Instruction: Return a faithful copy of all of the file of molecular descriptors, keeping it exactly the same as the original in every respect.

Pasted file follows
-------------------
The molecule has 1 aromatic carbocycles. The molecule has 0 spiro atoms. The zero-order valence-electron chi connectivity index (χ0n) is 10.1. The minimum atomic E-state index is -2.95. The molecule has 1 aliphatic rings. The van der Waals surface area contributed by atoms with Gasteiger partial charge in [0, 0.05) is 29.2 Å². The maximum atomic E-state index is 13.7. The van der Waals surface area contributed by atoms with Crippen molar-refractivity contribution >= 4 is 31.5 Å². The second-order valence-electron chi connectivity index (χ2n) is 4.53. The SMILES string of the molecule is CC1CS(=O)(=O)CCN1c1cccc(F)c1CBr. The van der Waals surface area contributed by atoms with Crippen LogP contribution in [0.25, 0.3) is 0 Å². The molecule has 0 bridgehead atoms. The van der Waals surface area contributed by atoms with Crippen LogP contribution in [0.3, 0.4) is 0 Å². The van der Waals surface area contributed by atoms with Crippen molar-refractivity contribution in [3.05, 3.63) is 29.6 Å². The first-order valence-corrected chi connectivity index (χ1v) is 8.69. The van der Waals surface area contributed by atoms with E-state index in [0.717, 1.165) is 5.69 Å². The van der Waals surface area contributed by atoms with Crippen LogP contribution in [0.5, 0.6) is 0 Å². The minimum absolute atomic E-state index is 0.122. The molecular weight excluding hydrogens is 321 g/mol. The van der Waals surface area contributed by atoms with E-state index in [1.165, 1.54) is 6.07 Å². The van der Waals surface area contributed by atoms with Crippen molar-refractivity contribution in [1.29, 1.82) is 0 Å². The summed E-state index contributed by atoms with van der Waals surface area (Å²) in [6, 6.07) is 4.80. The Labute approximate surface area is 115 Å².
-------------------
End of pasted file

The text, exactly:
The molecule has 1 aromatic carbocycles. The molecule has 0 spiro atoms. The zero-order valence-electron chi connectivity index (χ0n) is 10.1. The minimum atomic E-state index is -2.95. The molecule has 1 aliphatic rings. The van der Waals surface area contributed by atoms with Gasteiger partial charge in [0, 0.05) is 29.2 Å². The maximum atomic E-state index is 13.7. The van der Waals surface area contributed by atoms with Crippen molar-refractivity contribution >= 4 is 31.5 Å². The second-order valence-electron chi connectivity index (χ2n) is 4.53. The SMILES string of the molecule is CC1CS(=O)(=O)CCN1c1cccc(F)c1CBr. The van der Waals surface area contributed by atoms with Crippen LogP contribution in [0.25, 0.3) is 0 Å². The molecule has 0 bridgehead atoms. The van der Waals surface area contributed by atoms with Crippen LogP contribution in [0.3, 0.4) is 0 Å². The van der Waals surface area contributed by atoms with Crippen molar-refractivity contribution in [3.05, 3.63) is 29.6 Å². The first-order valence-corrected chi connectivity index (χ1v) is 8.69. The van der Waals surface area contributed by atoms with E-state index in [0.717, 1.165) is 5.69 Å². The van der Waals surface area contributed by atoms with Crippen LogP contribution in [0.5, 0.6) is 0 Å². The minimum absolute atomic E-state index is 0.122. The molecular weight excluding hydrogens is 321 g/mol. The van der Waals surface area contributed by atoms with E-state index in [1.165, 1.54) is 6.07 Å². The van der Waals surface area contributed by atoms with Crippen molar-refractivity contribution in [1.29, 1.82) is 0 Å². The summed E-state index contributed by atoms with van der Waals surface area (Å²) in [6, 6.07) is 4.80. The Labute approximate surface area is 115 Å².